Newsrooms Need to Diversify


San Diego is a diverse community built on the unique stories of its citizens. Having a population of 41.1 percent people of color, it would make sense that the makeup of the city would be reflected in those who report on it, specifically in publications like The San Diego Union-Tribune. However, this information is publicly unavailable, as the newspaper opted out of participating in the annual Newspaper Diversity Survey, highlighting an unfortunate trend of a lack of diversity in the American newsroom.

In 2017, the American Society of News Editors released its annual results for the Newspaper Diversity Survey looking at women and minorities in newsrooms across the United States. The results found that, on average, 63 percent of individuals in the newsroom were male and that white people were 25 percent overrepresented in the composition of the newsroom compared to their audience.

Diversity must go beyond a surface level approach of just hiring more people of color and women. Having a diverse newsroom should mean that people are hired to represent a wide variety of experiences going beyond one specific marginalization. In doing so, newsrooms will be better able to produce content that represents intersecting identities rather than just singular ones. As Margaret Sullivan said in her New York Times editorial, “When the group is truly diverse, the nefarious groupthink that makes a publication predictable and, at times, unintentionally biased, is much more likely to be diminished.” Reporters who are representative of various aspects of these communities are better able to understand the nuances of stories pertaining to their communities, leading to more accurate representations of the stories they tell that a journalist from outside of that community simply could never achieve.

Further, having a more diverse newsroom allows stories about marginalized communities to be shared in the mainstream. According to Tracie Powell from Poynter, the Trayvon Martin shooting story would not have been pushed into the mainstream had it not been for the work of three black reporters. Many news organizations outside of the Orlando area were blind to the fact that there was an audience for that type of story. However, after Trymaine Lee, Charles M. Blow, and Ta-Nehisi Coates reported on the incident, the story gained national attention, sparking a nationwide conversation on racial injustice. When newsrooms have a diverse range of journalists, stories with a more marginalized nuance have a better chance of being covered because the journalists from those intersectional backgrounds can have more connections to  stories pertaining to their personal identities.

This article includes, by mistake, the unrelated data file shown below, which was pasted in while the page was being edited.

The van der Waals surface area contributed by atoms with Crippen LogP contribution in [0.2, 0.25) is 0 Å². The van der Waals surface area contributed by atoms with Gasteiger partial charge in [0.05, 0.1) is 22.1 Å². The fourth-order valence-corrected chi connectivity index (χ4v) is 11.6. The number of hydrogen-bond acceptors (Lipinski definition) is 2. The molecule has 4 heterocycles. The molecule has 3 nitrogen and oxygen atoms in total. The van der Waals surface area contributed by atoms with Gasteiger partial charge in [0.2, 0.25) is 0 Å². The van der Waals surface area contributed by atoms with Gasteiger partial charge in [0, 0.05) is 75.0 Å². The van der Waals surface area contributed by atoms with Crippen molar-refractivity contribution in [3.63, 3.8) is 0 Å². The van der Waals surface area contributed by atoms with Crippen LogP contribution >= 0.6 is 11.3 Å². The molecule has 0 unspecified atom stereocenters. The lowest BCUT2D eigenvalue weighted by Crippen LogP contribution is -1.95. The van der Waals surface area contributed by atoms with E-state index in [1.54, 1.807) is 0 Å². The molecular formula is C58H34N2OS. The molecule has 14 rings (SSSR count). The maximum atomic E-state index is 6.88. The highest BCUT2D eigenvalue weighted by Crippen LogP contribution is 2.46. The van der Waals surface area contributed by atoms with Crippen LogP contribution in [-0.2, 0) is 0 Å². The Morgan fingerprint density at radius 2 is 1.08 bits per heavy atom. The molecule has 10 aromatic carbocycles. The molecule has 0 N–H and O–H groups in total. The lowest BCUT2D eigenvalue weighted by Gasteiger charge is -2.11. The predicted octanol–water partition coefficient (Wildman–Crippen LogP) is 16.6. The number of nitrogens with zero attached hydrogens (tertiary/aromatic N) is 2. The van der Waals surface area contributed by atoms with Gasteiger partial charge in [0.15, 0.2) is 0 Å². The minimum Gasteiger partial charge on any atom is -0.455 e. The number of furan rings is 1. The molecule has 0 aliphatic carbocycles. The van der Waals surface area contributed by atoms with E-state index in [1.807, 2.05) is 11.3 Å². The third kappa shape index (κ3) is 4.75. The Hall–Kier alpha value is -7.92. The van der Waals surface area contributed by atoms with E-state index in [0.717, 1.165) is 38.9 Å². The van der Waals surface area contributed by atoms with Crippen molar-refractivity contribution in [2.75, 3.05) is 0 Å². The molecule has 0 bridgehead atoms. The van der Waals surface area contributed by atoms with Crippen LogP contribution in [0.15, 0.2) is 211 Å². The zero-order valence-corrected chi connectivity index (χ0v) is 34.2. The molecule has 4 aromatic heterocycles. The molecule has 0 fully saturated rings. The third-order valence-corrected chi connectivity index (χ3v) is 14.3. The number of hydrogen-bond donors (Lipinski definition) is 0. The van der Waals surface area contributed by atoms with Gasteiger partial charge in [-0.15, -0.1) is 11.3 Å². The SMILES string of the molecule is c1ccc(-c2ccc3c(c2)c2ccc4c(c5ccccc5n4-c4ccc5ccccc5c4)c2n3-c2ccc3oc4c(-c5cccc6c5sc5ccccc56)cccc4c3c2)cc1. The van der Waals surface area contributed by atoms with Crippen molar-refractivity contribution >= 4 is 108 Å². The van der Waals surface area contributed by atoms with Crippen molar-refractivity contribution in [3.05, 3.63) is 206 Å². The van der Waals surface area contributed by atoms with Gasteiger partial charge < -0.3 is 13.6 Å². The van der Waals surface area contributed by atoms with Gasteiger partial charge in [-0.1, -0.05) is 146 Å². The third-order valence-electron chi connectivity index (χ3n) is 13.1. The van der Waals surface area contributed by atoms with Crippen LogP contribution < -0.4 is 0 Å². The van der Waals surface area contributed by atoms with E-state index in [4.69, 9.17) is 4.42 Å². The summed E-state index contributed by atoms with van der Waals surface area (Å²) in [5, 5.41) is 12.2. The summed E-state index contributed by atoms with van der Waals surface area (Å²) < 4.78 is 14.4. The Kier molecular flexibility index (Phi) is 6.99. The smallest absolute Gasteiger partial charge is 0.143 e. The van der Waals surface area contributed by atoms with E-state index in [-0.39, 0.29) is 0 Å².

It’s important to remember that the path to a diverse newsroom can take years of work for any given newspaper. However, there are some steps newspapers can take to lead toward this goal. The editors at the Columbia Journalism Review suggest that newsrooms can promote diversity by  reporting on the stories that matter to marginalized communities most, emphasizing the need to keep existing minority journalists, and making tangible efforts to eliminate barriers for minorities to enter the newsroom, like requirements of unpaid internships, low wages, and a lack of people from marginalized communities holding positions of power within the company.

Most importantly, it is necessary for newsrooms to admit that a lack of diversity is a problem they themselves can address. Publications like the Union-Tribune must be transparent with the communities it serves so readers like us can hold them accountable toward all aspects of the reporting process, especially when it comes to covering issues that dive into diverse community experiences.

That being said, it is ultimately up to both newsrooms and readers to begin pushing for diversification. Newspapers can take steps toward addressing the inequities that may be within their companies, and readers can hold their local papers accountable to diverse practices by demanding transparency throughout all levels of the organization. Only then will newspapers like the Union-Tribune be better equipped to put an intersectional focus on their stories, making one small, yet significant step closer toward equity in the U.S.